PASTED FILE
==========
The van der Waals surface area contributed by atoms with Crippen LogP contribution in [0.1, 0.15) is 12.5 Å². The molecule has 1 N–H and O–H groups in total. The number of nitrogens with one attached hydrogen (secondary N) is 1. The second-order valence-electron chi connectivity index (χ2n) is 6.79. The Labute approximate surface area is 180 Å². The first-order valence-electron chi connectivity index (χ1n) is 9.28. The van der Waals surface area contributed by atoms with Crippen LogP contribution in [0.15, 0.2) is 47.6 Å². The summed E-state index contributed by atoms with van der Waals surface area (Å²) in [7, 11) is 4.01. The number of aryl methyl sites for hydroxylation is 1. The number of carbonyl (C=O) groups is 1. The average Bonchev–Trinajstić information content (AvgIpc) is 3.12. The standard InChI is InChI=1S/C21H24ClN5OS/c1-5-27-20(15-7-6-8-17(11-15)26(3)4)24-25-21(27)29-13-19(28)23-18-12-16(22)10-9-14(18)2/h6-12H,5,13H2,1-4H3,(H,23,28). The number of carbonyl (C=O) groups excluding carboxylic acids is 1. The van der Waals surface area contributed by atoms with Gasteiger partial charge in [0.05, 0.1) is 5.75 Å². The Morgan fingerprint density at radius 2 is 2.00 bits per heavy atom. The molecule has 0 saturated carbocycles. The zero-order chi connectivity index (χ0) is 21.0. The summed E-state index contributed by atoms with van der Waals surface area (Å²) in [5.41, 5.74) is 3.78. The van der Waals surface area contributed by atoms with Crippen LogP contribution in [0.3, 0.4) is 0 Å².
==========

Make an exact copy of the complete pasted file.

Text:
The van der Waals surface area contributed by atoms with Crippen LogP contribution in [0.1, 0.15) is 12.5 Å². The molecule has 1 N–H and O–H groups in total. The number of nitrogens with one attached hydrogen (secondary N) is 1. The second-order valence-electron chi connectivity index (χ2n) is 6.79. The Labute approximate surface area is 180 Å². The first-order valence-electron chi connectivity index (χ1n) is 9.28. The van der Waals surface area contributed by atoms with Crippen LogP contribution in [0.15, 0.2) is 47.6 Å². The summed E-state index contributed by atoms with van der Waals surface area (Å²) in [7, 11) is 4.01. The number of aryl methyl sites for hydroxylation is 1. The number of carbonyl (C=O) groups is 1. The average Bonchev–Trinajstić information content (AvgIpc) is 3.12. The standard InChI is InChI=1S/C21H24ClN5OS/c1-5-27-20(15-7-6-8-17(11-15)26(3)4)24-25-21(27)29-13-19(28)23-18-12-16(22)10-9-14(18)2/h6-12H,5,13H2,1-4H3,(H,23,28). The number of carbonyl (C=O) groups excluding carboxylic acids is 1. The van der Waals surface area contributed by atoms with Gasteiger partial charge in [0.05, 0.1) is 5.75 Å². The Morgan fingerprint density at radius 2 is 2.00 bits per heavy atom. The molecule has 0 saturated carbocycles. The zero-order chi connectivity index (χ0) is 21.0. The summed E-state index contributed by atoms with van der Waals surface area (Å²) in [5.41, 5.74) is 3.78. The van der Waals surface area contributed by atoms with Crippen LogP contribution in [0.3, 0.4) is 0 Å².